While our physical offices are closed until further notice in accordance with Austin's COVID-19 "stay home-work safe" order, the Handbook of Texas will remain available at no-cost for you, your fellow history enthusiasts, and all Texas students currently mandated to study from home. If you have the capacity to help us maintain our online Texas history resources during these uncertain times, please consider making a 100% tax-deductible contribution today. Thank you for your support of TSHA and Texas history. Donate Today »


Donald S. Frazier

ARLINGTON DOWNS RACETRACK. Arlington Downs, a 1¼-mile track with a 6,000-seat grandstand, opened on November 1, 1929, under the guidance of oil and cattle magnate William T. Waggoner. The track was located on his "Three D" stock farm half-way between Dallas and Fort Worth near Arlington, and the construction cost was nearly $3 million. All of this endeavor was a gamble for the millionaire since pari-mutuel betting, the largest income-producing aspect of horse racing, was illegal at the time of the track's opening. By use of his facility for prize races and for local civic events, Waggoner endeared himself and his track to the local citizenry. Simultaneously, the racing entrepreneur was spending thousands lobbying Austin for legalization of pari-mutuel wagering.

Although lawmakers were unsuccessful in their attempts to pass legislation in support of Waggoner's gamble, a test case arose when two racegoers, O. O. Franklin and J. B. Coulter, were arrested at Arlington Downs in the fall of 1931 for openly betting on the races. The resulting publicity and court case allowed racing proponents to make their case public. In 1933 the Texas legislature legalized pari-mutuel; it issued the first permit to a hastily expanded and remodeled Arlington Downs.

The income generated by pari-mutuel betting breathed new life into the racetrack, and thoroughbred owners from across the country sent their horses by rail to compete at Arlington Downs. During its first year of full operation under the new laws, 650 horses ran on the track, profits averaged $113,731 a day, and the average daily attendance was 6,734. As Arlington Downs increased its financial health, Waggoner's physical health broke. On December 11, 1934, he died of a stroke, thus depriving the racing industry of one of its most vocal and successful boosters. In Austin support was growing for a repeal of pari-mutuel as pro-racing lobbyists scrambled to buy time. By careful maneuvering, a decision on the issue was avoided during the 1936–37 seasons, and the popularity and prestige of Arlington Downs grew throughout the country. In 1937 the Texas Derby was heralded as the "tryouts" for the more famous Kentucky Derby.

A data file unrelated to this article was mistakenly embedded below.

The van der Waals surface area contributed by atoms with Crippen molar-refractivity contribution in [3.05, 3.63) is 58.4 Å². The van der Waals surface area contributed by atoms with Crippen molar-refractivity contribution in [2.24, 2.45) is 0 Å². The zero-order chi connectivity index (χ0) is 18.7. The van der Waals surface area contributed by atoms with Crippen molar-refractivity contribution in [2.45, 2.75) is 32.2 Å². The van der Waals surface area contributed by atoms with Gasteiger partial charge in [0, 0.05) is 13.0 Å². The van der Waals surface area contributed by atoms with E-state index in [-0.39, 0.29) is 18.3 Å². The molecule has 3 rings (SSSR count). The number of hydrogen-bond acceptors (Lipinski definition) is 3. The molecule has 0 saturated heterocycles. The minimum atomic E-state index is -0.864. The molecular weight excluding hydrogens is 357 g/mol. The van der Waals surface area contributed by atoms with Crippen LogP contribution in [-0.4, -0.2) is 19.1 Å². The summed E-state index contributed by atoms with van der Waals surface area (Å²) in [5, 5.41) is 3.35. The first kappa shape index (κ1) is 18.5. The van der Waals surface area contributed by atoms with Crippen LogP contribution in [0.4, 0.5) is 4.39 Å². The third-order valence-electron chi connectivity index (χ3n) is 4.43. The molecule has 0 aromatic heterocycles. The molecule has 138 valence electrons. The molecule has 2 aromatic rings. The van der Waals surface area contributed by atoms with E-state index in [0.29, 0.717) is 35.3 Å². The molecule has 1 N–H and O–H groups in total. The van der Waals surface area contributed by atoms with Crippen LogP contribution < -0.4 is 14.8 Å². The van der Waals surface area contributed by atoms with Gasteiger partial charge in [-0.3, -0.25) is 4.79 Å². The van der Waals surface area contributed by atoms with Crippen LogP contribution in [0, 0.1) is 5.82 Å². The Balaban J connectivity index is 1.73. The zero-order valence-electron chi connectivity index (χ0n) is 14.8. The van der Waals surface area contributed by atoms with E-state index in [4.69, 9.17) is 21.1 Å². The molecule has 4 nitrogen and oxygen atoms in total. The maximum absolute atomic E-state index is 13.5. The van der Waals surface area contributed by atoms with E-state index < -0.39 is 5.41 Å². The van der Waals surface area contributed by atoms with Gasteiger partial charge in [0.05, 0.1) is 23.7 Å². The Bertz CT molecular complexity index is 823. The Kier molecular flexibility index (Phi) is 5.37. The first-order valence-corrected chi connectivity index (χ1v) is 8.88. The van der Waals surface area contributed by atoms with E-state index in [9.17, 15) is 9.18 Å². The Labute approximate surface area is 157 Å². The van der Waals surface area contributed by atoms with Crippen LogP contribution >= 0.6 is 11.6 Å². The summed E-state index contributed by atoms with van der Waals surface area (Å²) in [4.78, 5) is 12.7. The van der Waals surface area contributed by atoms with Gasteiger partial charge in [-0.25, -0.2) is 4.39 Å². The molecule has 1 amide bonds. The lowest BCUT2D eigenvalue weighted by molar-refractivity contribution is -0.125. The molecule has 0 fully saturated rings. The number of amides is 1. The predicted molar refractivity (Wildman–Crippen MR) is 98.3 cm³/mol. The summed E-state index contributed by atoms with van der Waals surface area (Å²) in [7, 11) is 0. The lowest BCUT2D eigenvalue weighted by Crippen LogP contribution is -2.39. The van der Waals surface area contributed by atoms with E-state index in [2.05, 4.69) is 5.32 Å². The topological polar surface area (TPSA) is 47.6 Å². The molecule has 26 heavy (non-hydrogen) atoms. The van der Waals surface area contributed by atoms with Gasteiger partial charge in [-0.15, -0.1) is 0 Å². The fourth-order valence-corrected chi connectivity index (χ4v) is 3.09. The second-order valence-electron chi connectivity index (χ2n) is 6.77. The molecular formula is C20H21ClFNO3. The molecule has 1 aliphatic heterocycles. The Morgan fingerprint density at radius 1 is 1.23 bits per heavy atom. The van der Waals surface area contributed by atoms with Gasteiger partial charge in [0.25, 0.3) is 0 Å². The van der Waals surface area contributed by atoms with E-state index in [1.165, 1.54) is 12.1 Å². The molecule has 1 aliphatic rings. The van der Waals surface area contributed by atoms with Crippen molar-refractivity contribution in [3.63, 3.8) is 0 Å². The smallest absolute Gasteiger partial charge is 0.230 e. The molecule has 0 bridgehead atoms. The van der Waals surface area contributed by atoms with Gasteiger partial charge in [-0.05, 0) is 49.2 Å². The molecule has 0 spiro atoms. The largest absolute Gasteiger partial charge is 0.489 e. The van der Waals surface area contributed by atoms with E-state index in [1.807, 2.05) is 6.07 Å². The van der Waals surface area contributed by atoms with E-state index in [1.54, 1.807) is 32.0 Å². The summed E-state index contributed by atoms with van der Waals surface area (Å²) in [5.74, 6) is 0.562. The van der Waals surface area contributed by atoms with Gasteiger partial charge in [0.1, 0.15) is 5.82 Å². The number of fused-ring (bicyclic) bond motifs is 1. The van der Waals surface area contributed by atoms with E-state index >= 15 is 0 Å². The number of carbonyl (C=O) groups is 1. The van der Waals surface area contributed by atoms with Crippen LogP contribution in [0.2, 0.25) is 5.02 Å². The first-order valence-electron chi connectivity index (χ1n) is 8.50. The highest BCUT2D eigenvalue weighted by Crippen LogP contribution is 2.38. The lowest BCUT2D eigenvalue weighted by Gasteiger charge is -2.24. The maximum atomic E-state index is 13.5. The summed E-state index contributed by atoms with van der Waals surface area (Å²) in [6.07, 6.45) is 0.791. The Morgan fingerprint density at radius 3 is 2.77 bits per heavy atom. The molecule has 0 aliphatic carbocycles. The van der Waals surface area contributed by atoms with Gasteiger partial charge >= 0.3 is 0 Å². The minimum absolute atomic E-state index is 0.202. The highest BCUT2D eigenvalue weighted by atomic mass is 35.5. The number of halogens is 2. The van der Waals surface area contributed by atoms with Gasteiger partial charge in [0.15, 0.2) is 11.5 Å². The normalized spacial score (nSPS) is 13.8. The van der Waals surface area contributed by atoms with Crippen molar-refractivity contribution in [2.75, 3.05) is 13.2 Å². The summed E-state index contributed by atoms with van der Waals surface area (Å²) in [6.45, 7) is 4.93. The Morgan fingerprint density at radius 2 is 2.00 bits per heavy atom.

At the end of the 1937 regular session the state legislature repealed the pari-mutuel laws. Arlington Downs was sold to commercial developers. The racetrack was used for rodeos and other events until 1958, when the buildings were razed. In 1978 a Texas historical landmark was placed on the site.

Arlington Citizen-Journal, July 4, 1985. Chris Taylor, "Reign of the Tricolors," Texas Historian, March 1972.

Image Use Disclaimer

All copyrighted materials included within the Handbook of Texas Online are in accordance with Title 17 U.S.C. Section 107 related to Copyright and “Fair Use” for Non-Profit educational institutions, which permits the Texas State Historical Association (TSHA), to utilize copyrighted materials to further scholarship, education, and inform the public. The TSHA makes every effort to conform to the principles of fair use and to comply with copyright law.

For more information go to: http://www.law.cornell.edu/uscode/17/107.shtml

If you wish to use copyrighted material from this site for purposes of your own that go beyond fair use, you must obtain permission from the copyright owner.


The following, adapted from the Chicago Manual of Style, 15th edition, is the preferred citation for this article.

Handbook of Texas Online, Donald S. Frazier, "ARLINGTON DOWNS RACETRACK," accessed July 10, 2020, http://www.tshaonline.org/handbook/online/articles/xva02.

Uploaded on June 9, 2010. Published by the Texas State Historical Association.
visit the mytsha forums to participate

View these posts and more when you register your free MyTSHA account.

Call for Papers: Texas Center for Working-Class Studies Events, Symposia, and Workshops
Hi all! You may be interested in this call for papers I received from the Texas Center for Working-Class Studies at Collin College...

Katy Jennings' Ride Scholarly Research Request
I'm doing research on Catherine Jennings Lockwood, specifically the incident known as "Katy Jennings' Ride." Her father was Gordon C. Jennings, the oldest man to die at the Alamo...

Texas Constitution of 1836 Co-Author- Elisha Pease? Ask a Historian
The TSHA profile of Elisha Marshall Pease states that he wrote part of the Texas Constitution although he was only a 24 year-old assistant secretary (not elected). I cannot find any other mention of this authorship work by Pease in other credible research about the credited Constution authors...